Joe Rosen was a legitimate business man, who never broke the law in his life. But when he was killed in 1936, on the order of Louis “Lepke” Buchalter, it was the first link in the chain that sat Lepke right down into the electric chair.
Joe Rubin, from Brownsville in Brooklyn, had finally hit the jackpot. Through sweat and hard work, he had started a small trucking business, that catering to non-union, tailoring-contact customers in the Wilkes-Barre, Pennsylvania area. These were solid accounts and they bought Rosen a partnership in the New York & New Jersey Truck Company. But Louie “Lepke” Buchalter, from the same neighborhood as Rosen in Brownsville in Brooklyn, had other ideas. Lepke was a founding partner in Brooklyn’s infamous “Murder Incorporated, but his pal and sometimes partner Max Rubin controlled the Amalgamated Clothing Worker’s Union. In 1932, Rubin and Lepke approached Rosen and demanded that he stop delivering to non-union tailor shops in Pennsylvania.
“But if I lose the Pennsylvania business, I lose everything,” Rosen told them. “I’ve been in the clothing business all my life and now I’m being pushed out of it.”
Which was exactly what Rubin and Lepke did. But as a consolation prize, the gave Rosen a job as a truck driver in Garfield Express, a trucking business that Lepke owned 50% interest in, with his partner Louis Cooper. Eight months later, Cooper fired Rosen and Rosen was out of work for 18 months. He used borrowed funds to open a small candy store in Brownsville, but Rosen was a loud and unhappy camper. Special Prosecutor Thomas E. Dewey was a fierce investigator, concentrating on the labor rackets, and he began making noise about Lepke’s involvement with the Amalgamated Clothing Worker’s Union.
“This is bad,” Rubin told Lepke. “Joe (Rosen) is around complaining he’s got a family and he doesn’t have anything to eat. We got a desperate man on our hands.”
Lepke, in a display of sheer generosity, told Rubin to give Rosen a few bucks, but in return, before Dewey caught a whiff of what he was saying, Rosen had to split town immediately. Rubin met with Rosen in his candy store and said, “Here’s two hundred dollars. Lepke wants you to go away and cool down. You better do what he says.”
Rosen did as he was told, and he holed up with his son, who lived and worked as a coal miner in Reading, Pennsylvania. Less than a week later, Rosen’s wife contacted him and told him his mother was sick. Rosen was sick too; sick of Reading, Pennsylvania. So he hopped on a bus and hightailed it back to New York City. He was back working in his candy store the very next day. This did not please Lepke too much. Lepke usually insulated himself from any direct connection to the scores of murders he ordered. Instead he had a small group of lieutenants, including Rubin, whom he gave orders to, and these orders were passed down the line to the eventual killers. Albie Tannenbaum was one of his killers, but not one of his confidants. Unfortunately, Tannenbaum was in the next room when Lepke blew his top about Rosen.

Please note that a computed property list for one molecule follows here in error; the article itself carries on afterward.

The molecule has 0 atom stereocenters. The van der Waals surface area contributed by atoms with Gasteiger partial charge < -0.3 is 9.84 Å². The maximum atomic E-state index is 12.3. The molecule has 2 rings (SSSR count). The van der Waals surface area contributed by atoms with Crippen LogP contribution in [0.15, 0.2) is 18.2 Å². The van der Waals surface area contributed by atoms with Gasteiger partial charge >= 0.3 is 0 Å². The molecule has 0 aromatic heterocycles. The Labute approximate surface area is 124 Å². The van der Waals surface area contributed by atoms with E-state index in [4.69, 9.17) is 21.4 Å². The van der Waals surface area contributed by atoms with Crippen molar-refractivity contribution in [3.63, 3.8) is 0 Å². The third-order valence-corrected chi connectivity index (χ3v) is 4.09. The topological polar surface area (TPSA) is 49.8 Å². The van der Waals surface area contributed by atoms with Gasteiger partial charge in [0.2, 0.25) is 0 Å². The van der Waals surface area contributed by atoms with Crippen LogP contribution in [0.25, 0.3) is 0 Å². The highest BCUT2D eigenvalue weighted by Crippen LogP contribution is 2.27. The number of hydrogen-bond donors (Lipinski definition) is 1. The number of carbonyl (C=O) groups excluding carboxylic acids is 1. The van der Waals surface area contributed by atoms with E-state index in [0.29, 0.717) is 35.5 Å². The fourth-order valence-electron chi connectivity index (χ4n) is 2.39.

“I’ve seen enough of this crap,” Lepke screamed at Rubin. “That (expletives) Rosen, he’s going around shooting his mouth off about seeing Dewey. He and nobody else is going any place and doing any talking. I’ll take care of him.”
On September 13, 1936, a band of Lepke’s killers, led by Harry “Pittsburgh Phil” Strauss, sat in ambush as Rosen opened his candy store at 7:30 am. In an extreme example of overkill, the shooters rushed into the store and emptied seventeen bullets into Rosen’s body; the last four pumped by Strauss after Rosen was already dead.
For the next four years, Murder Incorporated committed hundreds of murders, but not one of them could be traced back to Lepke. Dewey was on Lepke’s trail for slews of other crimes, so Lepke lammed it somewhere in New York City, which is is easiest place to hide, with eight million people milling about, minding their own business.
In 1940, at the urging of his partners Lucky Luciano and Meyer Lansky, Lepke tuned himself in to FBI Chief J. Edgar Hoover, thinking the fix was in and he merely had to do a few years in the can for his crimes. But he was double-crossed by Luciano and Lansky, and also by Albie Tannenbaum and Max Rubin, who had been pinched too, and were looking to make a deal. Both rats agreed on the witness stand that Lepke had ordered Rosen’s killing. After Tannenbaum quoted Lepke verbatim about taking care of Rosen, thereby confirming Rubin’s account, Lepke’s goose was cooked. On November 30, 1941, it took the jury a little over four hours to return a guilty verdict on Lepke for murder.
After several appeals were turned down, on March 4, 1944, Lepke was fried in the electric chair at Sing Sing Prison, and it was the murder of Joe Rosen, a poor nobody, who just wanted to live a decent, hard-working life in peace, that put him there.
To this day, Louis “Lepke” Buchalter is the only mob boss ever to be executed by the government.